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Bush Vetoes Iraq Exit Bill, His First Veto of the Year

After Congress passed an Iraq spending bill for $124 billion, with a timetable for pullout of overseas troops, last week, it reached President Bush's desk on Tuesday. He vetoed the bill, only the second of his presidency and the first of this year.

In a televised speech, he called the bill a "prescription for chaos and confusion," and said he had to veto the bill due to the timetable element.

According to a New York Times article that was printed in both the Star Tribune and the Pioneer Press: "Democrats concede they do not have enough votes to override the veto. But, speaking in the Capitol shortly after Mr. Bush’s remarks, the House speaker, Nancy Pelosi of California, and the Senate Democratic leader, Harry Reid of Nevada, said they would not be deterred from pushing the president as hard as they could to bring the troops home.

“If the president thinks by vetoing this bill he will stop us from working to change the direction of the war in Iraq, he is mistaken,? Mr. Reid said. He added, “Now he has an obligation to explain his plan to responsibly end this war.?

The fight has been brewing for nearly three months, ever since Mr. Bush sent Congress his request for emergency financing for operations in Iraq and Afghanistan, including money to support his troop buildup. The next chapter begins Wednesday, when Congressional leaders are expected to meet Mr. Bush at the White House to open negotiations on a new bill. They are expected to look for ways to preserve the benchmarks for Iraqi progress that were included in the initial bill while eliminating the timetables for troop withdrawal that Mr. Bush has emphatically rejected."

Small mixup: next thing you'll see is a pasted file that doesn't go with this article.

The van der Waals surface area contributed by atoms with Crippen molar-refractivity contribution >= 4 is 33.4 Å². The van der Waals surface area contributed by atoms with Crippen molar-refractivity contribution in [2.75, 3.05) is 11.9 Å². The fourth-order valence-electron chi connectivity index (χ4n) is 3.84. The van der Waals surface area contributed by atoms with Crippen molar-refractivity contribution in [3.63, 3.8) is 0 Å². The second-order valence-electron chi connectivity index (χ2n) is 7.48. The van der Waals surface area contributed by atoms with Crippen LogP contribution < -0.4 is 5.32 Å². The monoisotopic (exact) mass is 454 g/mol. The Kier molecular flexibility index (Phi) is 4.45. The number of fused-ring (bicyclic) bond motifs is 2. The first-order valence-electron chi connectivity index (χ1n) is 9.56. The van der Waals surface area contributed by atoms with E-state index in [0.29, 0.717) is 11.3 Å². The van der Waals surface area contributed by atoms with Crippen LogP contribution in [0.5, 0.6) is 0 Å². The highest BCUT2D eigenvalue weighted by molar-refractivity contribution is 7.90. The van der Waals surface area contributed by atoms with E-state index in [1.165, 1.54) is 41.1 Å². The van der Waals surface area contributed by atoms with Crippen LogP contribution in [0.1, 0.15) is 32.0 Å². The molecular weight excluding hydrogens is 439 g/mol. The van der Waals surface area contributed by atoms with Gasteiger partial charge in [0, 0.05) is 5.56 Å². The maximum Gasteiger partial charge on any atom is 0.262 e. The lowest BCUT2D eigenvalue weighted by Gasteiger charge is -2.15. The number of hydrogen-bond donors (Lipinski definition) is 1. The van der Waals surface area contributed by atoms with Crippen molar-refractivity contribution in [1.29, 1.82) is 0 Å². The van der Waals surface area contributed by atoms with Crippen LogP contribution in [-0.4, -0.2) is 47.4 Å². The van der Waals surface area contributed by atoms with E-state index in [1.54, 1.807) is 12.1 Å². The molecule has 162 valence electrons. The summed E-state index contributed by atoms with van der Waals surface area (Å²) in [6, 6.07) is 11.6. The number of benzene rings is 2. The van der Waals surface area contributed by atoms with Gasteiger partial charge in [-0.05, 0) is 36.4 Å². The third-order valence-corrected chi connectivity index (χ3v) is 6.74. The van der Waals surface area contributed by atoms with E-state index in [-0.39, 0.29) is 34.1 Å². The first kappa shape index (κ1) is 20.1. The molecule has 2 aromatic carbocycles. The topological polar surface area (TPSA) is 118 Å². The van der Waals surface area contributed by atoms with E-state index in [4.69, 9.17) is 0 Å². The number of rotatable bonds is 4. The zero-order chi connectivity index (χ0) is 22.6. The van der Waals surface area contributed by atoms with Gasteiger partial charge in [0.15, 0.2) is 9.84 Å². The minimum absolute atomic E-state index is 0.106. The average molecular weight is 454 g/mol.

Continuing ... "The veto, announced by Mr. Bush at 6:10 p.m., just before the network news broadcasts began, was quickly seized on by Democratic groups.

Americans Against Escalation in Iraq, a group financed, in part, through labor union money, presented a television advertisement criticizing the White House and Congressional Republicans. The group also planned a series of rallies across the country. In the Capitol, several Democrats and Republicans said they were eager to find common ground on the Iraq spending bill and bring an end to the bitter fight.

“Unfortunately, people are getting locked down in their respective positions,? said Senator Olympia Snowe, Republican of Maine. “The White House wants to have open-ended latitude on how to conduct a war, but I don’t think that is simply an option at this point.?